Notes, thoughts, and divergences | Ian Hodder, “The entanglements of humans and things: A long-term view”

Citation

Ian Hodder. “The Entanglements of Humans and Things: A Long-Term View.” New Literary History 45, no. 1 (Winter 2014): 19-36.

Annotation

Archaeologist Hodder examines the material co-dependence of humans and things, including a caution against the notion that digitally-enabled things are somehow exempt from the constraints and affordances of the physical world. He distinguishes between the historically contingent, dialectically evolving “entanglement” that he posits and more stable alternatives such as Tim Ingold’s “meshworks” of rhizomatic flows or Bruno Latour’s “Actor-Network-Theory (ANT).” Over the long term, entanglement between humans and things has increased in scale and complexity. The result of this path-dependent, ineluctable expansion is that “all aspects of the environment have become human artifacts… The whole environment (in the Anthropocene) is itself an artifact needing care, fixing, and manipulation.” (33)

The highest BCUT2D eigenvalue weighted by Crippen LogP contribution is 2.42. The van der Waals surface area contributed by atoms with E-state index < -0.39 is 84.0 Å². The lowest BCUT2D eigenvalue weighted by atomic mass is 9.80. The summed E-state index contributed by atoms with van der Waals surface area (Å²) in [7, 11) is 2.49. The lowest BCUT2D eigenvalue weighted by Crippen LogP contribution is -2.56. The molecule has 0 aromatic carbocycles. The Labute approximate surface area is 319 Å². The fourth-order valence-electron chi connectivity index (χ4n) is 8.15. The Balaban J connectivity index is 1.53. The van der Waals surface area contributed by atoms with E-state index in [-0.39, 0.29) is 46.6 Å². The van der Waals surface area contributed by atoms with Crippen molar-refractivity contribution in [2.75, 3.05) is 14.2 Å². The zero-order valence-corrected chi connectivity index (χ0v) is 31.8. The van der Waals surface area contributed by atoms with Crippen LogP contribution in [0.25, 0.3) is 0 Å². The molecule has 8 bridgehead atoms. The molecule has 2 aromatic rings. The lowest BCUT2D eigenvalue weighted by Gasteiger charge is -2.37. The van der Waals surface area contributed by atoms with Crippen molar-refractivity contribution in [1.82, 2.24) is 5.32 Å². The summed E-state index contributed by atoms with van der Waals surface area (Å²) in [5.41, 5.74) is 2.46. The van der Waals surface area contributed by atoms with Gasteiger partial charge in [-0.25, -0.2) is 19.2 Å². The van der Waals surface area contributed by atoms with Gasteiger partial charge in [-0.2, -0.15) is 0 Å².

Discussion

I have found this article useful in developing the notion of “contexture.” I use the term contexture to refer to an element in the Many Collections frame: a model I’m working on that offers a unified view of the environment of meanings and artifacts from which library collections are designed. In the sense I intend, a contexture is the contingent, unique, embodied, always evolving assembly of linguistic and physical artifacts which a creator personally perceives, and with which she transacts as she creates an artifact. The Many Collections of artifacts with which a curator transacts as he designs a collection also form a contexture, and the collection itself is part of the contexture of a reader who transacts with it.